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October 22, 1910


JAMA. 1910;55(17):1423-1427. doi:10.1001/jama.1910.04330170001001

Severe substernal pain coming on after exertion, radiating to the left arm, lasting a brief moment, yet compelling the patient to remain immobile from the physical suffering and from a mental anguish that overwhelms him with a sense of imminent death—this picture is looked on by all as that of typical, true, cardiovascular angina, and especially when the arteries are found to be sclerotic and the blood-pressure high. A prognosis is made of sudden death in the near future from a recurrence of the paroxysm, a prediction only too often correct.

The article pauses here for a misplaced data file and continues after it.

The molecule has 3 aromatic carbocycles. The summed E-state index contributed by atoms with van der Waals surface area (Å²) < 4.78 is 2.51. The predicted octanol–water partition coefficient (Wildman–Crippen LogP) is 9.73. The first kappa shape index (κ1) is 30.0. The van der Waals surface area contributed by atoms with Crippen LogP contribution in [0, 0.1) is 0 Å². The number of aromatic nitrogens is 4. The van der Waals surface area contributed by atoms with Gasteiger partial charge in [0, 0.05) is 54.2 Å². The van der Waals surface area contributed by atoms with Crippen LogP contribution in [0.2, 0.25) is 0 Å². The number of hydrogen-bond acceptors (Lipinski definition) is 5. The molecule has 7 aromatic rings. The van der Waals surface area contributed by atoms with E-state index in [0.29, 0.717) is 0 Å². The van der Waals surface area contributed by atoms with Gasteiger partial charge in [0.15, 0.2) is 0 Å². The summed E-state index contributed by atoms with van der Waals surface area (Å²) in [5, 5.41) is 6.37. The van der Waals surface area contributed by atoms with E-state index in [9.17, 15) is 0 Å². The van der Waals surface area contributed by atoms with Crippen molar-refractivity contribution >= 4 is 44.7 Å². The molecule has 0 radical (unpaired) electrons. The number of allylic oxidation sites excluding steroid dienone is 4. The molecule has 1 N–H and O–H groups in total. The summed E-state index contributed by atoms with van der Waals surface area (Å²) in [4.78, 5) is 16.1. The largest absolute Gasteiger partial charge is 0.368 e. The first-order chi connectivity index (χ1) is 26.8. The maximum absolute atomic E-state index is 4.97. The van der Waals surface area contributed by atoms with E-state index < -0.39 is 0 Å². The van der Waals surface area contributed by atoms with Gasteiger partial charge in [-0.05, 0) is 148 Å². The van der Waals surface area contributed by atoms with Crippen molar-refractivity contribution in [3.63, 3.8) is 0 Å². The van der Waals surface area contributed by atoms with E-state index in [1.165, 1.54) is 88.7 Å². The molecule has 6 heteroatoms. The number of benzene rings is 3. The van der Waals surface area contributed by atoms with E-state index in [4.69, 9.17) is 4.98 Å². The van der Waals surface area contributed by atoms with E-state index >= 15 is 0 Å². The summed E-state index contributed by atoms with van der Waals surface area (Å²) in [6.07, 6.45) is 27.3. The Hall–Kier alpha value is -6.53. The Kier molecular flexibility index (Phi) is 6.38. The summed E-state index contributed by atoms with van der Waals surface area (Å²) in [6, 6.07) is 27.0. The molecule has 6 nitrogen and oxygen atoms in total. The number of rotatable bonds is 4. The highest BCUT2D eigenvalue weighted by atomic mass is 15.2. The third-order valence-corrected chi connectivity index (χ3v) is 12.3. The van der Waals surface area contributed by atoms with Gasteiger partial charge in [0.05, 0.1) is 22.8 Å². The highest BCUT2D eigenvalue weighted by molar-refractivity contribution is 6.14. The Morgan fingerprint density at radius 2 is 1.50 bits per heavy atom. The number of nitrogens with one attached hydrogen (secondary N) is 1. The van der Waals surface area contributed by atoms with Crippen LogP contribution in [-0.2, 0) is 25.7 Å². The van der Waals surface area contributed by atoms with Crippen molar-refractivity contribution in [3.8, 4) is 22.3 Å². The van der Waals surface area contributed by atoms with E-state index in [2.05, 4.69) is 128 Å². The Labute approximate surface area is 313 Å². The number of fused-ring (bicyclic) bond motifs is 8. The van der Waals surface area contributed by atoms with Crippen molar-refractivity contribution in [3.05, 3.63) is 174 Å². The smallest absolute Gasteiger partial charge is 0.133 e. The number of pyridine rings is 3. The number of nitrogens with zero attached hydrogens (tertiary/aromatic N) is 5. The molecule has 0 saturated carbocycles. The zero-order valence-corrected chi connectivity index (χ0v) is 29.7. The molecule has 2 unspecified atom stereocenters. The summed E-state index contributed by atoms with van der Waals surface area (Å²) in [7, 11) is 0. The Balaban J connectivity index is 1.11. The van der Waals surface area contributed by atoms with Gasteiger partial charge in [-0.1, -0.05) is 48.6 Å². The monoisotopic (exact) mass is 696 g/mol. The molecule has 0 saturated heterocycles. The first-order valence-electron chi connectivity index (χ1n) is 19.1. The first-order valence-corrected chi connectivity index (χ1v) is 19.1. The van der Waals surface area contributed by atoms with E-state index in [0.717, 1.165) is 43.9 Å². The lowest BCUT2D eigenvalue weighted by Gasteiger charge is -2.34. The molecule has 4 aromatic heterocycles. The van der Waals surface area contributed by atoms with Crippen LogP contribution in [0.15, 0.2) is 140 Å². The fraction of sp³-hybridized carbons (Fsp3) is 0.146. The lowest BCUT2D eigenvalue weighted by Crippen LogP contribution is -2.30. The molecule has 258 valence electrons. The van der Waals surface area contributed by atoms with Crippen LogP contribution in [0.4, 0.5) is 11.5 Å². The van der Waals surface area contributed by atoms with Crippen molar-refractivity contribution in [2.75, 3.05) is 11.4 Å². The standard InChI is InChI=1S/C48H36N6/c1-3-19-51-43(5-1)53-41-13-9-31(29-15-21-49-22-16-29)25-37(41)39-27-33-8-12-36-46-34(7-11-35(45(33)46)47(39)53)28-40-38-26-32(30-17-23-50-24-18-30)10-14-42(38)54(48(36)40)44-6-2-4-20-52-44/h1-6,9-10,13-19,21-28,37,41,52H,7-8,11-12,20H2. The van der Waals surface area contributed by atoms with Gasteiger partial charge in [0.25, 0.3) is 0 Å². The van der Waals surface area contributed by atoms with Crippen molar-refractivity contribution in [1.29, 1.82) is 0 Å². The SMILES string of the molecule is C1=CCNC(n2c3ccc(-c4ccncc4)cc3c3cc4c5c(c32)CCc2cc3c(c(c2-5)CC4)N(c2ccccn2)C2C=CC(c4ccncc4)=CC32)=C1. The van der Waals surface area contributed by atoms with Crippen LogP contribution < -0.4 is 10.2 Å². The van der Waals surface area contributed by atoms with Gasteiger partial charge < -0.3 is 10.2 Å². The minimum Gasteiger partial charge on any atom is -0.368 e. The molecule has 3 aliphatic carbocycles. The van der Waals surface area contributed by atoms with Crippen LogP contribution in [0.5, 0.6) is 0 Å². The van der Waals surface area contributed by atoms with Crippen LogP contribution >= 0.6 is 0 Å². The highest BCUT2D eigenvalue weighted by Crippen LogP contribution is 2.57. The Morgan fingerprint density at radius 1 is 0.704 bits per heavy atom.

So indelibly is this image of the phenomena and course of the affection fixed in the minds of many physicians that they are unable to admit any deviation from its details as consistent with this disease. In this way there have become prevalent several notions concerning angina pectoris that are more or less erroneous, chiefly in that they fail

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